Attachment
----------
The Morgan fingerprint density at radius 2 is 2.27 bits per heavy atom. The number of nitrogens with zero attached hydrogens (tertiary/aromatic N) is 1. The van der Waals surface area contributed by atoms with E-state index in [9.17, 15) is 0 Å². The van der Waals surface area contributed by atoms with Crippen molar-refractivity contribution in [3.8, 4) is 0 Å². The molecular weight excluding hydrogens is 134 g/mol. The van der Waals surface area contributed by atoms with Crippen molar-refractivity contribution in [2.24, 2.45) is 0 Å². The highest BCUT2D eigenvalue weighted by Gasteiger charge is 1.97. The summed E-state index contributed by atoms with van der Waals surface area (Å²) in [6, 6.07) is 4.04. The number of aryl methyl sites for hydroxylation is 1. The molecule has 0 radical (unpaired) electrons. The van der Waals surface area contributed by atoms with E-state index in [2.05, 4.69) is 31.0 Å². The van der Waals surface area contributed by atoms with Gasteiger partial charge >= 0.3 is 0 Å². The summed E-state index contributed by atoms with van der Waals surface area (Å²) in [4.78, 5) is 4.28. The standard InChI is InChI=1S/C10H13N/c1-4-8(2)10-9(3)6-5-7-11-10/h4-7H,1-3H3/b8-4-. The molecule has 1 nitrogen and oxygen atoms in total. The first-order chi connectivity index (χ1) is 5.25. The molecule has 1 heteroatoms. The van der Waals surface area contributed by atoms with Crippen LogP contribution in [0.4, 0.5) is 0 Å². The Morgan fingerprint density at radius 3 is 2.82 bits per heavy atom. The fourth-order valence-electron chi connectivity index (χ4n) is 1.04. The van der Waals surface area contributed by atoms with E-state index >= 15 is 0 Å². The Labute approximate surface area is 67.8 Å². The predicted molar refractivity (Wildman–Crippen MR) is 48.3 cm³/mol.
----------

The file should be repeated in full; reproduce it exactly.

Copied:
The Morgan fingerprint density at radius 2 is 2.27 bits per heavy atom. The number of nitrogens with zero attached hydrogens (tertiary/aromatic N) is 1. The van der Waals surface area contributed by atoms with E-state index in [9.17, 15) is 0 Å². The van der Waals surface area contributed by atoms with Crippen molar-refractivity contribution in [3.8, 4) is 0 Å². The molecular weight excluding hydrogens is 134 g/mol. The van der Waals surface area contributed by atoms with Crippen molar-refractivity contribution in [2.24, 2.45) is 0 Å². The highest BCUT2D eigenvalue weighted by Gasteiger charge is 1.97. The summed E-state index contributed by atoms with van der Waals surface area (Å²) in [6, 6.07) is 4.04. The number of aryl methyl sites for hydroxylation is 1. The molecule has 0 radical (unpaired) electrons. The van der Waals surface area contributed by atoms with E-state index in [2.05, 4.69) is 31.0 Å². The van der Waals surface area contributed by atoms with Gasteiger partial charge >= 0.3 is 0 Å². The summed E-state index contributed by atoms with van der Waals surface area (Å²) in [4.78, 5) is 4.28. The standard InChI is InChI=1S/C10H13N/c1-4-8(2)10-9(3)6-5-7-11-10/h4-7H,1-3H3/b8-4-. The molecule has 1 nitrogen and oxygen atoms in total. The first-order chi connectivity index (χ1) is 5.25. The molecule has 1 heteroatoms. The van der Waals surface area contributed by atoms with Crippen LogP contribution in [0.4, 0.5) is 0 Å². The Morgan fingerprint density at radius 3 is 2.82 bits per heavy atom. The fourth-order valence-electron chi connectivity index (χ4n) is 1.04. The van der Waals surface area contributed by atoms with E-state index >= 15 is 0 Å². The Labute approximate surface area is 67.8 Å². The predicted molar refractivity (Wildman–Crippen MR) is 48.3 cm³/mol.